"Who are these people?"
It was no surprise that the highest-selling pieces of art were the less conceptually complicated and more physically present works: a hanging chandelier-like CCTV sculpture raked in the most, selling for $16,000. But eventually the auctioneer called up the first website ever sold at auction, a web-based piece called ifnoyes.com by new media artist RafaÃ«l Rozendall. The Dutch-Brazilian artist's bio is more Google Analytics than museum placard: he describes himself as attracting "over 40 million visits per year" to his various domains and projects.
ifnoyes.com was sold for $3,500, and came with custom-made "Art Website Sales Contract," which transferred the domain name and contractually obliged new owner Benjamin Palmer to renew it yearly. It also required Palmer to keep the website "online and completely accessible to the public." Actually, he might represent the new market Paddles ON organizers dreamed of: he says he's in the "tech industry," though he's quick to add "the creative side." Asked where he plans to display his new piece of art, Palmer grins. "I mean, you know it's a website, right?"
But of all the bidders at Paddles ON Ezra Chowaiki could be said to have come out on top. The New York-based art dealer, who sells Picassos and Monets for a living, acquired three separate works at Paddles. But for this show, he says, he isn't buying for his business â he's buying for himself. "I sell Picassos at work," he says, "but I'm not listening to Bach at home, you know?"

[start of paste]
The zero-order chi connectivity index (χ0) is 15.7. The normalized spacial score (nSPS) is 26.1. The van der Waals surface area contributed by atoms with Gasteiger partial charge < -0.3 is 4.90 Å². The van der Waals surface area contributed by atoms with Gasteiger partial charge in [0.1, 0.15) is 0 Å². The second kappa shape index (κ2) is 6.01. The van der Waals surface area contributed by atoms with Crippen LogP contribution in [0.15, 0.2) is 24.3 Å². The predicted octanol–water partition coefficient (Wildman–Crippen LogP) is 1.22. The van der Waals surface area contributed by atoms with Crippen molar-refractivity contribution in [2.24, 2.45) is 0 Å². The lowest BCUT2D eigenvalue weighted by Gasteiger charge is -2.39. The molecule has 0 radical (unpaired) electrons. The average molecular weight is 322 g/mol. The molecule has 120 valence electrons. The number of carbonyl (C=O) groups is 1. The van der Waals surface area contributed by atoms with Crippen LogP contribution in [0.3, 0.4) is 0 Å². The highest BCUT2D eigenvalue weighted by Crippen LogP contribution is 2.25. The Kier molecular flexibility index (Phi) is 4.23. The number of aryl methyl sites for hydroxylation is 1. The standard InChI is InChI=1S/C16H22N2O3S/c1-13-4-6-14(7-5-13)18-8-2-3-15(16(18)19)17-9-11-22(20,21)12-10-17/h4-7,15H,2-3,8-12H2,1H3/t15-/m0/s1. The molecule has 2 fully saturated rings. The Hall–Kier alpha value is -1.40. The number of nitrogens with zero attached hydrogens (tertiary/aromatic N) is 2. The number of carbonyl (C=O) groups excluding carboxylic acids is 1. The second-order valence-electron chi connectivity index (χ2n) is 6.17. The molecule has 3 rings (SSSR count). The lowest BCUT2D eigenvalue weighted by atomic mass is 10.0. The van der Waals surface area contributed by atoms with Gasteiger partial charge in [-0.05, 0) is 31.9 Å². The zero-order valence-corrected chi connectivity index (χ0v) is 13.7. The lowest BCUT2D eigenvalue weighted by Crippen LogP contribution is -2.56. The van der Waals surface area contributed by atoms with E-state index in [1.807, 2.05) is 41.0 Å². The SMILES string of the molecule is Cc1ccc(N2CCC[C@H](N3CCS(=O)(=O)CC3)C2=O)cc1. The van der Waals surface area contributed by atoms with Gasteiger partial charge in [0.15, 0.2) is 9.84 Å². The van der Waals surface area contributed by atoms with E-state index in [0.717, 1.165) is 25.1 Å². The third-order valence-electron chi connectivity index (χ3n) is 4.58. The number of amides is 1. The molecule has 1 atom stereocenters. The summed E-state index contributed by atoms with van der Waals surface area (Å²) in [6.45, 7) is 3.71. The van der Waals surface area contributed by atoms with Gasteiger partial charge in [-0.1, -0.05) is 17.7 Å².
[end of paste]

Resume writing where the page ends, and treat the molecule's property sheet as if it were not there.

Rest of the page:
Chowaiki gestures expansively towardÂ Clement Valla's glitched Google Earth images, three of which he now owns, in addition to a hanging video installation and a huge landscape photograph taken inside of a combat video game. When it comes to the art market, he isn't worried about the challenges presented by a medium based in pixels and bits."I don't think about how I'm gonna hang it," he says. "I'm not buying wall decorations. I'm buying art."
For Molly Soda's part, her webcam video Inbox Full sold for $1,500.
Top image: a projection of RafaÃ«l Rozendaal's in-browser work of art ifnoyes.com (2013), the first website to be sold at an art auction (Image: courtesy of Phillips).